He's pounding nails into a hardwood floor/And I swear to God, I heard someone moaning.
When my bathtub drain clogged last week, and I found myself showering in a foot of standing water, I did what any sane homeowner would do.
I came to the office; called the plumber and scheduled an appointment; and left behind a suicide note for the staff.
I tried to express how much they all mean to me, and how much I would miss them - but that I was off to a better place. A place where the plumbing works all the time, where the roof doesn't leak, the porch doesn't sag, and there's an actual breaker-box as opposed to a 38-year-old archaic system of fuses.
Naturally, I felt compelled to leave behind some record explaining my sudden, tragic, and untimely demise, in case A) the plumber didn't show, or B) showed, and then presented me with a bill for $23,000.00 (which is the going rate for ALL home repairs these days - anything from replacing a doorknob to a roof - it's ALL gonna run you about 23 grand).
Some people might consider moving an appropriate alternative to suicide, when faced with a clogged drain, but I'm telling you right now, it's always gonna be something.
Sure, I could get a condo, or an apartment, but I'd have to find homes for my dogs first - and anyone who's met them will tell you THAT's not an option - so that'd just leave me starring in one of those macabre news stories ("crazy dog lady kills canines, then self").
Fortunately, before I could think up any more grisly, morbid scenarios, the guy actually showed up.
I followed him into the bathroom (which, I surmised, most clients don't - because he seemed rather taken aback when he turned around to grab some tool and almost knocked me off of my perch, atop the sink, where I was watching him intently, my eyes narrowed to dubious slits).
I wanted to see what he was doing, and I wanted to make it clear I was onto him.
"The first thing you should know, is" I interrupted him, brandishing a razor, as he began his diagnosis, "if I hear the word 'bobcat,' I am going to open a vein, and bleed to death right in front of you."
I know a client with a severed artery would get MY attention anyway.
He saw right through my ruse. "Ma'am," he sighed patiently, "that's a safety razor."
Yeah. He had me there. It was a thoroughly innocuous pink Daisy shaver - but that, to my way of thinking, in no way vitiated my point, which was that ONE of us was goin' to the boneyard if my bill exceeded 100 bucks, and I didn't really much care which one of us it was gonna be.
It's not really a secret that one of the reasons I gave up artists and musicians and switched most of my dating practice to architects and engineers was because the latter just gave me some relief from the constant torture of home improvement. (Don't worry. There was never any danger of them getting the short end of the stick on THAT arrangement.)
Sorry: I am NOT a hopeless romantic.
Sure, I like flowers. And I am by no means averse to jewelry or Godiva or any other typical masculine gestures of favor and/or atonement.
But to me, NOTHIN' says "lovin'" quite like fixing a squeaky door, repairing a broken hinge, or in a perfect world, maybe digging a sewer line by hand (which is what one of my friend's husbands recently did for her now THAT is what I call a MARRIAGE).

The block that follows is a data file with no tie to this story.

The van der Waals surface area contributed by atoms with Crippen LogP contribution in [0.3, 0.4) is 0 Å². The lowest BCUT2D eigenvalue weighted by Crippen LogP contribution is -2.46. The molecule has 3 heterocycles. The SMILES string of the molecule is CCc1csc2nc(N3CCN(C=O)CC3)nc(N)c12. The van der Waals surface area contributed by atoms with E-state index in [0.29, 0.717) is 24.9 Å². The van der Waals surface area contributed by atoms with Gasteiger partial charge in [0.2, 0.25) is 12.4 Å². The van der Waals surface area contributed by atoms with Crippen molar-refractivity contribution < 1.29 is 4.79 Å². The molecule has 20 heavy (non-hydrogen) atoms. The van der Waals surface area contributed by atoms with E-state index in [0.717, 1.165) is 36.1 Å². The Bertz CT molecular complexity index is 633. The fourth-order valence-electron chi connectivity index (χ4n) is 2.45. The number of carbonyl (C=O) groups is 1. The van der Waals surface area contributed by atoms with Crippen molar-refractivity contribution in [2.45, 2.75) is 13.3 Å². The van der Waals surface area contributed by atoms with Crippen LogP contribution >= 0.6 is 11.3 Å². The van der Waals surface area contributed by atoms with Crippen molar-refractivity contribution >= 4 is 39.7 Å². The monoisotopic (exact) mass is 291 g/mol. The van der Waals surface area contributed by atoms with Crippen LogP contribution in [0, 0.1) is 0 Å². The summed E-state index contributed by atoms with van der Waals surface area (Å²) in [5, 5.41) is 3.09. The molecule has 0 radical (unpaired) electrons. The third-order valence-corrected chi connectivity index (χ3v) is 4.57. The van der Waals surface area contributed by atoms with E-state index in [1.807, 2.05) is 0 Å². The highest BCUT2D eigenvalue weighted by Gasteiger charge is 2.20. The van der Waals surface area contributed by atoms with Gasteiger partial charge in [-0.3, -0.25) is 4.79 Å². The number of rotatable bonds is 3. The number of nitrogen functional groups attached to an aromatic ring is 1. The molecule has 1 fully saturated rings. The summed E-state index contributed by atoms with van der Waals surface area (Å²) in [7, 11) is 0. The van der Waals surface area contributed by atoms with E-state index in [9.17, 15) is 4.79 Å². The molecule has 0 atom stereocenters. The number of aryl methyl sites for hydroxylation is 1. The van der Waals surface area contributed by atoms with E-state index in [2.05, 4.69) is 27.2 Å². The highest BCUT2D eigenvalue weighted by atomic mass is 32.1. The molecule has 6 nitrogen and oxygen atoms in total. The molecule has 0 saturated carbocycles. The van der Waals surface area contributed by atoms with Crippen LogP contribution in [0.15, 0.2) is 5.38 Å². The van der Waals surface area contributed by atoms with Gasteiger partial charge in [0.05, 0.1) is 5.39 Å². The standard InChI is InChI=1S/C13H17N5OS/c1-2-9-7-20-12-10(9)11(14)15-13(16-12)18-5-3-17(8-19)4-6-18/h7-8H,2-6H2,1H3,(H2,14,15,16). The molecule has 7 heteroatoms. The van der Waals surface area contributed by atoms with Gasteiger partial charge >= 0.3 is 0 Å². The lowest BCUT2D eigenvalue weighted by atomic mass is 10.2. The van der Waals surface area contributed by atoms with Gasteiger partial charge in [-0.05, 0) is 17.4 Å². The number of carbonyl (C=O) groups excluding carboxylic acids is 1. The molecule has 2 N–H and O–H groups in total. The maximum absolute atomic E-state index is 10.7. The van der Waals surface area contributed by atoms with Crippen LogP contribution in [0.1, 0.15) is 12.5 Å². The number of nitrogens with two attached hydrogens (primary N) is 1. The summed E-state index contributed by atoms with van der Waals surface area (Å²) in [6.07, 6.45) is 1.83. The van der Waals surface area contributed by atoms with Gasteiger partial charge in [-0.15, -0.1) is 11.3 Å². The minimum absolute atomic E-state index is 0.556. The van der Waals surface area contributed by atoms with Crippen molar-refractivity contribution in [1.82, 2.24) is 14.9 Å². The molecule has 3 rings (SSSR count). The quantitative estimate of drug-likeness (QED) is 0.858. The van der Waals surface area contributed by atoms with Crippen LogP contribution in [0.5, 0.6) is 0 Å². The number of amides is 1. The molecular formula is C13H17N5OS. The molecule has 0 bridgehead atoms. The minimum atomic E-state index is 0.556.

I come by these standards honest.
Not everybody would describe the way my parents met as "idyllic," for example. My mom was vacationing in Florida at a little cottage, and when her toilet broke, she went over to the neighbor's house to borrow a plunger. My soon-to-be-stepdad was there, visiting his aunt, and volunteered to go work on my mom's plumbing. (And I don't mean that in any double entendre kinda way, because I'm talking about my parents, and that would be sick.)
Shortly after that, they knew it was love (sigh), and they were married soon thereafter. Not exactly Danielle Steel.
Of course, I haven't gone so far as to marry any contractors (because I never answer any of our electronic correspondence from prison) - but it IS fair to say that I share the attraction that the women in my family feel for MANLY men: Men who can do stuff. Lawn care. Vehicle maintenance. Things involving grout. Starting my car on a snowy day. That sorta thing.
I'm no June Cleaver, and I would never adapt to a "barefoot and pregnant" role, but I don't mind a little old-fashioned gender politics at the Reeves house (and make no mistake: it IS the Reeves house). I'm happy to cook seven-course meals - and I'll even do it wearing nothing but a thong and an apron - but I don't wanna take out the trash or mow the yard.
That's why I always laugh at romantic comedies, and NEVER at the right places.
What was the deal with that stupid Jerry Maguire movie, for example?
"You complete me???"
"You had me at 'hello???'"
That's just stupid.
"Hello?!!!!" That IS a standard greeting here in America. Man she was easy.
See, if I was in that movie, things would've been a LOT different.
Sure, I'd have put on the little black dress. Then I'd have handed Tom Cruise a wrench and said, "complete this, baby" as I pointed him in the direction of the bathroom.
Later, as we smoked a post-coital cigarette, I'd have confessed, with great passion, abandon, and affection, "You had me at 'ballcock.'"
HOME | THIS ISSUE | ACE ARCHIVES